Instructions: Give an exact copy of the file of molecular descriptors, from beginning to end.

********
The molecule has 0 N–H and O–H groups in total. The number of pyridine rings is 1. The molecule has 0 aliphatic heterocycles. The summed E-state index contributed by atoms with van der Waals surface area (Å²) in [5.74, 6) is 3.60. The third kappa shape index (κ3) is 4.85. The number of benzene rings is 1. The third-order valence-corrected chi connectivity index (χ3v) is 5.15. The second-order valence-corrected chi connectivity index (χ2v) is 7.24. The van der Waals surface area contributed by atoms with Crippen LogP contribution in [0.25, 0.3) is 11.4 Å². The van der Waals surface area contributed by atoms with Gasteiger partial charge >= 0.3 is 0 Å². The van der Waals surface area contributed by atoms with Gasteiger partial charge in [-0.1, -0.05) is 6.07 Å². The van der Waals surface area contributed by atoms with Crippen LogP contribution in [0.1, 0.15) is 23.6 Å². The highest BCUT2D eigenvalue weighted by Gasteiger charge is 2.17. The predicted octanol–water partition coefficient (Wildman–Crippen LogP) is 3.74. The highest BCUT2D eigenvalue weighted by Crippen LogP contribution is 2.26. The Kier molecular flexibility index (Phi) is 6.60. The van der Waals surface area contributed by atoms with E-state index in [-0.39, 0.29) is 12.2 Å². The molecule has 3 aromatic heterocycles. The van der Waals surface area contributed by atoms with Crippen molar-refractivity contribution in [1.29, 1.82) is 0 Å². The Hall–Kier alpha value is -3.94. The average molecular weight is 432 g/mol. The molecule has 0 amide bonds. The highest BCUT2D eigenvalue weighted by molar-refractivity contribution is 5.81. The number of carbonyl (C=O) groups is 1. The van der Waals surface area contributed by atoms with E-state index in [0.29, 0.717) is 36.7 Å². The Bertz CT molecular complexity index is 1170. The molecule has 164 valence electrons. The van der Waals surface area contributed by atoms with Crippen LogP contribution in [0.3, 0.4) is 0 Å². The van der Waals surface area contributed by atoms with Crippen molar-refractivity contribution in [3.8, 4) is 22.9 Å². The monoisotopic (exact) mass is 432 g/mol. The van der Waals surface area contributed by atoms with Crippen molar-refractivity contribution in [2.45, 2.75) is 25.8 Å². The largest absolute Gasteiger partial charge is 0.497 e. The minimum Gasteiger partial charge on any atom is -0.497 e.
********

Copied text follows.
The molecule has 0 N–H and O–H groups in total. The number of pyridine rings is 1. The molecule has 0 aliphatic heterocycles. The summed E-state index contributed by atoms with van der Waals surface area (Å²) in [5.74, 6) is 3.60. The third kappa shape index (κ3) is 4.85. The number of benzene rings is 1. The third-order valence-corrected chi connectivity index (χ3v) is 5.15. The second-order valence-corrected chi connectivity index (χ2v) is 7.24. The van der Waals surface area contributed by atoms with Crippen LogP contribution in [0.25, 0.3) is 11.4 Å². The van der Waals surface area contributed by atoms with Gasteiger partial charge >= 0.3 is 0 Å². The van der Waals surface area contributed by atoms with Gasteiger partial charge in [-0.1, -0.05) is 6.07 Å². The van der Waals surface area contributed by atoms with Crippen LogP contribution in [0.1, 0.15) is 23.6 Å². The highest BCUT2D eigenvalue weighted by Gasteiger charge is 2.17. The predicted octanol–water partition coefficient (Wildman–Crippen LogP) is 3.74. The highest BCUT2D eigenvalue weighted by Crippen LogP contribution is 2.26. The Kier molecular flexibility index (Phi) is 6.60. The van der Waals surface area contributed by atoms with E-state index in [-0.39, 0.29) is 12.2 Å². The molecule has 3 aromatic heterocycles. The van der Waals surface area contributed by atoms with Crippen molar-refractivity contribution in [1.29, 1.82) is 0 Å². The Hall–Kier alpha value is -3.94. The average molecular weight is 432 g/mol. The molecule has 0 amide bonds. The highest BCUT2D eigenvalue weighted by molar-refractivity contribution is 5.81. The number of carbonyl (C=O) groups is 1. The van der Waals surface area contributed by atoms with E-state index in [0.29, 0.717) is 36.7 Å². The Bertz CT molecular complexity index is 1170. The molecule has 164 valence electrons. The van der Waals surface area contributed by atoms with Crippen LogP contribution in [0.3, 0.4) is 0 Å². The van der Waals surface area contributed by atoms with Crippen molar-refractivity contribution in [3.8, 4) is 22.9 Å². The monoisotopic (exact) mass is 432 g/mol. The van der Waals surface area contributed by atoms with Crippen molar-refractivity contribution in [2.45, 2.75) is 25.8 Å². The largest absolute Gasteiger partial charge is 0.497 e. The minimum Gasteiger partial charge on any atom is -0.497 e.